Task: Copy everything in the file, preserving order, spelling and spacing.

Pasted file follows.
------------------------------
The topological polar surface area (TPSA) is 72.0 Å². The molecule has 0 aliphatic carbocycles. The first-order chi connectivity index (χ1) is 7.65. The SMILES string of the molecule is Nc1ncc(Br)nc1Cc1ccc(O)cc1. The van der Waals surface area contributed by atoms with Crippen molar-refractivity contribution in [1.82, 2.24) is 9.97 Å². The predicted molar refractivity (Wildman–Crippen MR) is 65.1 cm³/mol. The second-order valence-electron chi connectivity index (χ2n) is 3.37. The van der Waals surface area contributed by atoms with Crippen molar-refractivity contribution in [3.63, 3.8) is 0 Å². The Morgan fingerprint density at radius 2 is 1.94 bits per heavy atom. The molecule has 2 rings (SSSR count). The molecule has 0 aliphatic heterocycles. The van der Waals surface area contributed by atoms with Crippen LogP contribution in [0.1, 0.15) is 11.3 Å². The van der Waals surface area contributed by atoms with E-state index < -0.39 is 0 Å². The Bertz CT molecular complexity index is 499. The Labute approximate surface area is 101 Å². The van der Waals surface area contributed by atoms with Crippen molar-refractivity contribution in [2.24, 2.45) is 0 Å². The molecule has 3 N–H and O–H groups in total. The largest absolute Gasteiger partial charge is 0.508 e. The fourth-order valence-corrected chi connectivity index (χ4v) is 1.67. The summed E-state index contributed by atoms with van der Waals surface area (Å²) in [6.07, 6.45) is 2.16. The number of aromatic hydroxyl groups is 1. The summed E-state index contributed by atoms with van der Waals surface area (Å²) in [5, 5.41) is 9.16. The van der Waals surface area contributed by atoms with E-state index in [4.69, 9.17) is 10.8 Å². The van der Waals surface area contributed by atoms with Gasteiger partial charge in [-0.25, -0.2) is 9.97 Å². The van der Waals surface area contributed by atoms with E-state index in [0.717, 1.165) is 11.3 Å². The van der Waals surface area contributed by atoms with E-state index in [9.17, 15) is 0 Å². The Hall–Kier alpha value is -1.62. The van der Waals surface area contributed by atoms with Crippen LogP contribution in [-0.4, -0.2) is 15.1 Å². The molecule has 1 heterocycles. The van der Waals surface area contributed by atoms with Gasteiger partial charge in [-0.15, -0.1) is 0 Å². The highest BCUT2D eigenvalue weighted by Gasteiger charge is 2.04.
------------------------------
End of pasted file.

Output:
The topological polar surface area (TPSA) is 72.0 Å². The molecule has 0 aliphatic carbocycles. The first-order chi connectivity index (χ1) is 7.65. The SMILES string of the molecule is Nc1ncc(Br)nc1Cc1ccc(O)cc1. The van der Waals surface area contributed by atoms with Crippen molar-refractivity contribution in [1.82, 2.24) is 9.97 Å². The predicted molar refractivity (Wildman–Crippen MR) is 65.1 cm³/mol. The second-order valence-electron chi connectivity index (χ2n) is 3.37. The van der Waals surface area contributed by atoms with Crippen molar-refractivity contribution in [3.63, 3.8) is 0 Å². The Morgan fingerprint density at radius 2 is 1.94 bits per heavy atom. The molecule has 2 rings (SSSR count). The molecule has 0 aliphatic heterocycles. The van der Waals surface area contributed by atoms with Crippen LogP contribution in [0.1, 0.15) is 11.3 Å². The van der Waals surface area contributed by atoms with E-state index < -0.39 is 0 Å². The Bertz CT molecular complexity index is 499. The Labute approximate surface area is 101 Å². The van der Waals surface area contributed by atoms with Crippen molar-refractivity contribution in [2.24, 2.45) is 0 Å². The molecule has 3 N–H and O–H groups in total. The largest absolute Gasteiger partial charge is 0.508 e. The fourth-order valence-corrected chi connectivity index (χ4v) is 1.67. The summed E-state index contributed by atoms with van der Waals surface area (Å²) in [6.07, 6.45) is 2.16. The number of aromatic hydroxyl groups is 1. The summed E-state index contributed by atoms with van der Waals surface area (Å²) in [5, 5.41) is 9.16. The van der Waals surface area contributed by atoms with E-state index in [4.69, 9.17) is 10.8 Å². The van der Waals surface area contributed by atoms with Gasteiger partial charge in [-0.25, -0.2) is 9.97 Å². The van der Waals surface area contributed by atoms with E-state index in [0.717, 1.165) is 11.3 Å². The van der Waals surface area contributed by atoms with E-state index in [9.17, 15) is 0 Å². The Hall–Kier alpha value is -1.62. The van der Waals surface area contributed by atoms with Crippen LogP contribution in [-0.4, -0.2) is 15.1 Å². The molecule has 1 heterocycles. The van der Waals surface area contributed by atoms with Gasteiger partial charge in [-0.15, -0.1) is 0 Å². The highest BCUT2D eigenvalue weighted by Gasteiger charge is 2.04.